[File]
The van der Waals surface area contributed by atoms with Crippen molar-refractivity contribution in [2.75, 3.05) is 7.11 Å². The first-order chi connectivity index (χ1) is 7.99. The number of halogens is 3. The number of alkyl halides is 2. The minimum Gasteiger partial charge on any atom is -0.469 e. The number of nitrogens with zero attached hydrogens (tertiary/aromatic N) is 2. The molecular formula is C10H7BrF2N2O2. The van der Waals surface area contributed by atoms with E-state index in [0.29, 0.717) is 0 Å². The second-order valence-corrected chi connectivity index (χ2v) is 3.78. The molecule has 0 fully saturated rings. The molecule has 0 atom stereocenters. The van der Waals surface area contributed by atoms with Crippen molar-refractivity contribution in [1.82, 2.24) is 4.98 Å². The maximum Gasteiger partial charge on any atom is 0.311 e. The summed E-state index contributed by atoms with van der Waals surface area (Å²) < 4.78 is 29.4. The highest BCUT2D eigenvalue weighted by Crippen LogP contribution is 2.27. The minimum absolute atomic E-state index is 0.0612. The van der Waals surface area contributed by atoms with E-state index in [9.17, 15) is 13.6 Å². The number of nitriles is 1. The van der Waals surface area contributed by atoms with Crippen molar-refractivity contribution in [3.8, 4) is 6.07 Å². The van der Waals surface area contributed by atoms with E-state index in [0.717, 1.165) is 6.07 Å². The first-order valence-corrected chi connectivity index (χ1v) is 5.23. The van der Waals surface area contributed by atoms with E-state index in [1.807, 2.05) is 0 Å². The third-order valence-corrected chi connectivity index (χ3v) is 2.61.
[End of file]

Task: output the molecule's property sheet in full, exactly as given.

The van der Waals surface area contributed by atoms with Crippen molar-refractivity contribution in [2.75, 3.05) is 7.11 Å². The first-order chi connectivity index (χ1) is 7.99. The number of halogens is 3. The number of alkyl halides is 2. The minimum Gasteiger partial charge on any atom is -0.469 e. The number of nitrogens with zero attached hydrogens (tertiary/aromatic N) is 2. The molecular formula is C10H7BrF2N2O2. The van der Waals surface area contributed by atoms with E-state index in [0.29, 0.717) is 0 Å². The second-order valence-corrected chi connectivity index (χ2v) is 3.78. The molecule has 0 fully saturated rings. The molecule has 0 atom stereocenters. The van der Waals surface area contributed by atoms with Crippen molar-refractivity contribution in [1.82, 2.24) is 4.98 Å². The maximum Gasteiger partial charge on any atom is 0.311 e. The summed E-state index contributed by atoms with van der Waals surface area (Å²) < 4.78 is 29.4. The highest BCUT2D eigenvalue weighted by Crippen LogP contribution is 2.27. The minimum absolute atomic E-state index is 0.0612. The van der Waals surface area contributed by atoms with E-state index in [9.17, 15) is 13.6 Å². The number of nitriles is 1. The van der Waals surface area contributed by atoms with Crippen molar-refractivity contribution in [3.8, 4) is 6.07 Å². The van der Waals surface area contributed by atoms with E-state index in [0.717, 1.165) is 6.07 Å². The first-order valence-corrected chi connectivity index (χ1v) is 5.23. The van der Waals surface area contributed by atoms with E-state index in [1.807, 2.05) is 0 Å². The third-order valence-corrected chi connectivity index (χ3v) is 2.61.